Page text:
Daylight saving time will end Sunday and to prepare for it, CTV News Toronto has made a list of all you need to know about the tradition.

What does it do?

Most Canadians will have to turn their clocks back one hour at 2 a.m. on Sunday as we return back to standard time. This means it will get lighter earlier in the morning and darker earlier in the evening. Most cell phones will change time on their own, but other clocks in your home may need to be changed manually.

What does it mean for drivers?

The City of Toronto issued a news release Friday warning residents to be alert because fewer daylight hours can mean reduced visibility for road users. The city said that pedestrian collisions increased by more than 30 per cent during the evening commute hours from November to March.

The city has launched a safety campaign promoting road safety in light of daylight saving time. The city said that similar efforts around this time in New York City helped reduce fatalities.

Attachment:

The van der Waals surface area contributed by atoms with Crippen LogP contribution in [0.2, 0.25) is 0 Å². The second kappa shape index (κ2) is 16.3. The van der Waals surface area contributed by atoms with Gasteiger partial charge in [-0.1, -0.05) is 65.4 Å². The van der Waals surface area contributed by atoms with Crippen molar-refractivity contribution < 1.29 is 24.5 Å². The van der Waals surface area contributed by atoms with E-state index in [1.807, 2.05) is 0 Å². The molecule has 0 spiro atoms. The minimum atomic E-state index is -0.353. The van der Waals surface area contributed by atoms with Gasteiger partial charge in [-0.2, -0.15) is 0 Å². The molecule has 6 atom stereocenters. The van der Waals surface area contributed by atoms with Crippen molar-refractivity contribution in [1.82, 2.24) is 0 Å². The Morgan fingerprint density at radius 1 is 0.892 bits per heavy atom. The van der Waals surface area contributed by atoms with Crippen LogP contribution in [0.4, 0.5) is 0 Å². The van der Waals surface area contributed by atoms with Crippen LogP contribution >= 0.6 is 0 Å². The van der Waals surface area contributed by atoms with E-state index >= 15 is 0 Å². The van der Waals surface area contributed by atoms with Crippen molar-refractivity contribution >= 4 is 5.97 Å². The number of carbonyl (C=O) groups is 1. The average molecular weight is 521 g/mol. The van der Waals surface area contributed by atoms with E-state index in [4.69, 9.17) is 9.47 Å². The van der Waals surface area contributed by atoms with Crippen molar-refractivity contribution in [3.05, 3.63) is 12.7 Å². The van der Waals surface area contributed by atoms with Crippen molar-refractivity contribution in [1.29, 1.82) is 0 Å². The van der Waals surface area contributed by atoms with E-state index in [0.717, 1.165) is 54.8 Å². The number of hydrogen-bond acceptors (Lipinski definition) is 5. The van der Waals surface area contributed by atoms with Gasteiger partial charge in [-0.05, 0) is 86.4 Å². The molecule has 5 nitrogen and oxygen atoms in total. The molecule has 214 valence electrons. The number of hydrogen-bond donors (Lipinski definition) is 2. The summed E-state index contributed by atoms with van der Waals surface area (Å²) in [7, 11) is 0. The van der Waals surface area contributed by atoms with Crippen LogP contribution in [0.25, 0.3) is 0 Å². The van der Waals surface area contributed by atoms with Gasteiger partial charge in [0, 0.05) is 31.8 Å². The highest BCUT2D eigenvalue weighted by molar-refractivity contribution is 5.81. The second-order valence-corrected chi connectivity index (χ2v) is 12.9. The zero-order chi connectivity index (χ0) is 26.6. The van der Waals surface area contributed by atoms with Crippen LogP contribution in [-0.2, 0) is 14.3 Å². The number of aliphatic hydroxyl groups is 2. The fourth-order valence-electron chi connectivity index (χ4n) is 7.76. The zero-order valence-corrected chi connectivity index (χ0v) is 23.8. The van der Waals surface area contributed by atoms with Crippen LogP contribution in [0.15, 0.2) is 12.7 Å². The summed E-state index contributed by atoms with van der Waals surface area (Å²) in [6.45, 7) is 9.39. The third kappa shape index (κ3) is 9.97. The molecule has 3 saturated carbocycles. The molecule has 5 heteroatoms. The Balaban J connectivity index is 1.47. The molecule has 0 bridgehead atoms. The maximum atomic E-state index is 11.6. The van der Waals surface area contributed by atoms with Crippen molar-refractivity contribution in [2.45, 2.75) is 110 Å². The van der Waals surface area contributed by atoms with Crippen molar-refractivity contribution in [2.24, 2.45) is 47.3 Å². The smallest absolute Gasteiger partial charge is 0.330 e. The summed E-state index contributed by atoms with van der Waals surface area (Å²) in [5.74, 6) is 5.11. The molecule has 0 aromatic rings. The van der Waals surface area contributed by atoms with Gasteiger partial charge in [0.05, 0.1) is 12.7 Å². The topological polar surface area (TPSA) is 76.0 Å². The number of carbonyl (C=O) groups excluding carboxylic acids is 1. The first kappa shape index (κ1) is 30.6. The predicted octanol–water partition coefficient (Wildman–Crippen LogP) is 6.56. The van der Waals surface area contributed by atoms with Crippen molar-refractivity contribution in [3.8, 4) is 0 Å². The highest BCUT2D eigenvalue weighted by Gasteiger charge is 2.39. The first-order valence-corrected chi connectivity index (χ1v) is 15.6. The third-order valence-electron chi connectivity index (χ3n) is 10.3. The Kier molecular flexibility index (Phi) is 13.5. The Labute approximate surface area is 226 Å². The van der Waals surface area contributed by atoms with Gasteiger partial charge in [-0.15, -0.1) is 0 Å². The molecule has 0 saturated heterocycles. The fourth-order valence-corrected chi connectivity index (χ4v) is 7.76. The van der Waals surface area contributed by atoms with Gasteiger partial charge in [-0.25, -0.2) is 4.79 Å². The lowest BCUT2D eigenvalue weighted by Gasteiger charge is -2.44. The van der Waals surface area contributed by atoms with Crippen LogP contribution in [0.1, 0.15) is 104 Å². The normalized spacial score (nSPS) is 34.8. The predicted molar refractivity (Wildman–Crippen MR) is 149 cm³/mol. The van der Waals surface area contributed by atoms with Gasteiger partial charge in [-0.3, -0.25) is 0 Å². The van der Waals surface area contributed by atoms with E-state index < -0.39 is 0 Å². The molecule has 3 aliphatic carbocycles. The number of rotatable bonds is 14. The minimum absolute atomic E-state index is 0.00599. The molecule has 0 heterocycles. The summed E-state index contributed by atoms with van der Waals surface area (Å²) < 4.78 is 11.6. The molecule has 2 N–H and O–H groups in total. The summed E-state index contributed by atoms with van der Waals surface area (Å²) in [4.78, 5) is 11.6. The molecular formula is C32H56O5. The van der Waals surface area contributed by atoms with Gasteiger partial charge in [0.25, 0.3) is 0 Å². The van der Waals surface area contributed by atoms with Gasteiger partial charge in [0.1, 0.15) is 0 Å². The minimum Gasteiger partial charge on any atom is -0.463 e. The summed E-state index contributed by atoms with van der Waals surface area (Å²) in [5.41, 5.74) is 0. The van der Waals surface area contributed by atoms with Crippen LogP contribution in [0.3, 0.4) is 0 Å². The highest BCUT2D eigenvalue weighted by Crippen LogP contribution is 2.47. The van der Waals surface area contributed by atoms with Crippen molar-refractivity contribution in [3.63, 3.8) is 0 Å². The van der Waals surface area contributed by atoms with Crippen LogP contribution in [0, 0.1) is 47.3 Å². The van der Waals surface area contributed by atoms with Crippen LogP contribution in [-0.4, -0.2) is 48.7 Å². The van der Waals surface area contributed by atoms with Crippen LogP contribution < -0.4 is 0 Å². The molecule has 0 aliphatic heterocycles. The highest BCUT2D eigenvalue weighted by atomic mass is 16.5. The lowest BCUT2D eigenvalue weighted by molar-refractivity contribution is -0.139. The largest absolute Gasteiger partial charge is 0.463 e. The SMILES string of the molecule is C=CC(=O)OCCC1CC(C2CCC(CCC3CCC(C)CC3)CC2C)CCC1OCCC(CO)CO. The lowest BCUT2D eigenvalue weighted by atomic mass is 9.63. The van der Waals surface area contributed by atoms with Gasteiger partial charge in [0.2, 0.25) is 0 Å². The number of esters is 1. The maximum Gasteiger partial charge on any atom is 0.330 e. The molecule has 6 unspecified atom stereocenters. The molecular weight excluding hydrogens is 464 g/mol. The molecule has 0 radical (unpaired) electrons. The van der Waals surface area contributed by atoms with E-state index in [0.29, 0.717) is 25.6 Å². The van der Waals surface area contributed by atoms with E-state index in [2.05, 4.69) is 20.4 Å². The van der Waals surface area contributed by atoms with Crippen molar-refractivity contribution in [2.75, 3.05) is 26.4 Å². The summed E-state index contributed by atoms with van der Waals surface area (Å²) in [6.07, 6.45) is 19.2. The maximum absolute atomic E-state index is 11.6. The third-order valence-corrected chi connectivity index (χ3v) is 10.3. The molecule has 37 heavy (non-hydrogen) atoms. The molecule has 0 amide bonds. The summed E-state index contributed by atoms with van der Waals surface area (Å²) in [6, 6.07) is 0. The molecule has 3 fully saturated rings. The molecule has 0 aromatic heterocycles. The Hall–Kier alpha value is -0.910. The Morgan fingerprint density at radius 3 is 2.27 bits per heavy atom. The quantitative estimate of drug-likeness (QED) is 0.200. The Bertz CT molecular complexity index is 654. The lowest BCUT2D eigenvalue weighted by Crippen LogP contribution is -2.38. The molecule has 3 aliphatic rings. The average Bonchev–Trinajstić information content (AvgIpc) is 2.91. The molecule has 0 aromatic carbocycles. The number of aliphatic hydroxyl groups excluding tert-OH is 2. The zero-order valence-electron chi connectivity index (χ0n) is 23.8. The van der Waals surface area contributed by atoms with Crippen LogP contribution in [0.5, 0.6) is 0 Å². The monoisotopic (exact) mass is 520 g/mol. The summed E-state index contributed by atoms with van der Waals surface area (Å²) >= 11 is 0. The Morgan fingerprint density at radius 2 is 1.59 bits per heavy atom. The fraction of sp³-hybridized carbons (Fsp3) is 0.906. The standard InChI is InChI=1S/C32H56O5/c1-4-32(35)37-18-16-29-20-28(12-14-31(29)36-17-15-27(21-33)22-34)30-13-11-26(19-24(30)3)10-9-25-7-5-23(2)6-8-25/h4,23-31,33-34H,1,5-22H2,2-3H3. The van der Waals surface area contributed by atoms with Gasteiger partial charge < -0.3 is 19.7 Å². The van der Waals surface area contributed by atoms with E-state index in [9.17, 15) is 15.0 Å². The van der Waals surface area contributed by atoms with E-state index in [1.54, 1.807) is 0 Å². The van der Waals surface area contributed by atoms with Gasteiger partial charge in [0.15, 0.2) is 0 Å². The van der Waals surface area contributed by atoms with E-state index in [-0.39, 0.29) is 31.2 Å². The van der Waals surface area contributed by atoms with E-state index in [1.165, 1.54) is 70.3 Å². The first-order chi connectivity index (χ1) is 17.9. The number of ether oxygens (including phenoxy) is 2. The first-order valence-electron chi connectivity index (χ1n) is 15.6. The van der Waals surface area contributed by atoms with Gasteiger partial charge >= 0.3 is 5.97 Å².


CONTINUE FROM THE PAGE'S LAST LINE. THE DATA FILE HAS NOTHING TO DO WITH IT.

What it can do to our bodies?

Many people who change their clocks will experience a shock to their bodies’ internal clock much like the jet lag experienced after flying across time zones, according to Patricia Lakin-Thomas, a professor at York University.

Lakin-Thomas said that research shows that the disruption to the internal clock can cause increased rated of car accidents, heart attacks, stroke, weight gain, anxiety and workplace injuries.

“Some people think it's nice to give us more light in the evening, but there are good biological reasons why that's a bad idea,” she said.

What's the history?

Most Canadian provinces observe daylight saving time, but Saskatchewan decided to not follow the herd and uses only standard time year round. British Columbia recently introduced legislation to end the time change altogether, and stick to permanent daylight saving time.

Daylight savings time started in Ontario in 1918. The reason behind it was to save energy, Lakin-Thomas told CTV News Toronto.

“The idea was to save energy by giving us more light in the evening,” she said. “Those energy savings were never realized but we have stuck with the time changes anyway.”

Lakin-Thomas said daylight saving time has come and gone throughout the years. She said it disappeared after the First World War, and returned during the Second World War.